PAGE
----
Next, connect the gray wire to the top motor brush. Connect the two wires from the left (fireman's) side of both trucks to the black decoder wire, and connect the two wires from the right (engineer's) side of both trucks to the red decoder wire. Make sure all connections are properly insulated, preferably by using heat shrink tubing.
Make sure that the truck wires will not interfere with wheel turning or with lateral truck movement. You'll see that there's a "path" for these four wires on the chassis, with four clips moulded as part of the frame on each side of the chassis to hold the wires in position, just ahead and to the rear of the motor cavity. Thread the wires along these paths and press them into these four clips to hold them in place and out of the way of the drive shaft springs.
Connect the white wire (and if you're using a DN142 decoder, violet wire as well) to one end of a small ballast resistor (20 to 40 ohms will do) and the other end of the resistor to one of the headlight wires. Connect the yellow (and green, if it's a DN142) wire to one of the rear light wires, also via a 20 to 40 ohm resistor. Then the blue wire gets connected to the second wires of both lamps. I let the rear lamp hang loose behind the rear gearbox and the decoder, but with the wires bent double so that the light bulb "stands" on its wires to get the light more or less in line with the light holes that I drilled in the frame.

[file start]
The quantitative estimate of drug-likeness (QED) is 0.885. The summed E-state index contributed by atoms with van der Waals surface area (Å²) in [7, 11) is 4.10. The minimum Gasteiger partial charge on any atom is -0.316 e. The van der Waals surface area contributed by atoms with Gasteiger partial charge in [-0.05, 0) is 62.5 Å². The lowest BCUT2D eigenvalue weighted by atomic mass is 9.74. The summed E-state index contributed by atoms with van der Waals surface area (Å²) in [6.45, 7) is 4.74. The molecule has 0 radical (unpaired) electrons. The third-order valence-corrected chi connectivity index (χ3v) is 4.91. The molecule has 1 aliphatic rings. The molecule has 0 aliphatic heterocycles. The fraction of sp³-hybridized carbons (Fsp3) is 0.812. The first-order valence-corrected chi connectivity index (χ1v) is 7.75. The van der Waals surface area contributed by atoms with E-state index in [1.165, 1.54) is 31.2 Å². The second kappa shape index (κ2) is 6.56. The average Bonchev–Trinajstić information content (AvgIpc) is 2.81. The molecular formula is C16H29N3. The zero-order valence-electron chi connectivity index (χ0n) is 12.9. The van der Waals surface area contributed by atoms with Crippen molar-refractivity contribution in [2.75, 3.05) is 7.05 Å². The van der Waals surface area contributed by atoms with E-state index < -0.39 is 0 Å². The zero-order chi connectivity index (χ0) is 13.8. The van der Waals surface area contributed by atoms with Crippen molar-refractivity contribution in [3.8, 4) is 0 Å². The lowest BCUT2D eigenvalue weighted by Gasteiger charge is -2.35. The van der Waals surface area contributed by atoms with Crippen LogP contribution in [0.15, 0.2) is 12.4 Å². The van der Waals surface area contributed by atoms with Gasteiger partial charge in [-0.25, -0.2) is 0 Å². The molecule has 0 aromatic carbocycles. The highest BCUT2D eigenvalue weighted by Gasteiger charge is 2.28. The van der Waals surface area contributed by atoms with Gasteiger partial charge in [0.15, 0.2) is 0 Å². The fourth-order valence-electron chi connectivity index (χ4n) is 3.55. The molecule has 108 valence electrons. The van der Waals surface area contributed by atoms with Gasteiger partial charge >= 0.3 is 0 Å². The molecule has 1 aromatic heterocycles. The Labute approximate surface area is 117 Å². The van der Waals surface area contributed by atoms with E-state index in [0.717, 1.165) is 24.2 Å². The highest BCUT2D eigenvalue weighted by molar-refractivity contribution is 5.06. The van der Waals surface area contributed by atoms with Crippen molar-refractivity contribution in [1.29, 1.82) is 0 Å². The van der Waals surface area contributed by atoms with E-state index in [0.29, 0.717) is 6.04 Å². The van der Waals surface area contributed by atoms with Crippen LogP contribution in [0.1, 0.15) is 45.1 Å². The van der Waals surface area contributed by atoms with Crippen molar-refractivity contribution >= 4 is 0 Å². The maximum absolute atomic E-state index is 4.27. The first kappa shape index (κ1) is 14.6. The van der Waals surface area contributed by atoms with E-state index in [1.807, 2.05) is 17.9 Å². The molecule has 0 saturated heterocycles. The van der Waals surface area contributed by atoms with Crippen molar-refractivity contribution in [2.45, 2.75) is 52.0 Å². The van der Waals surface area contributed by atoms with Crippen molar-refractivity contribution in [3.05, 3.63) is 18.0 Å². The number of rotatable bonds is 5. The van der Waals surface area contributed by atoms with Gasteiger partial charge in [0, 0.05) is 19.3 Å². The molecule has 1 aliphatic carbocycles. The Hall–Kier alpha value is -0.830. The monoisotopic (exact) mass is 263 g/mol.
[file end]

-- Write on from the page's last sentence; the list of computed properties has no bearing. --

If you used a DN142 decoder and connected the violet and white wires together, and the yellow and green together, it is possible to program directional blinky light functions of your choice to the F1 (green) and F2 (violet) leads. Then, with F0 off and F1 and F2 on, the loco will have the blinky lights of your choice, and when F0 is turned on (without having to turn off F1 and F2), the lights will be on steady. (On DT100 throttles F2, being intended for the horn if sound is used, is on only while pressed. To keep it latched on, press F2 and while holding it down, also press Run/Stop. Pressing F2 again will unlatch it again.)
Remember to triple check for shorts before taking the loco to the programming track. There must be no direct contact between the track and the motor. Make sure that all wires are clear of any moving parts of the loco. And also remember to remove the tape with which you taped down the decoder. Do all your programming and testing before replacing the loco shell - it's certainly a nuisance to have to take this loco's shell off again!
If anything about the procedure is perhaps still unclear, or if you used this guide and it worked for you, please drop me a note.
Good luck, and keep them on track!
The following pages contain decoder installation guides for some other N scale diesel locomotives:
And the following pages contain guides to servicing or performance enhancement of some N Scale diesel locomotives:
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Created in January 2001. Last updated on 11 September 2003.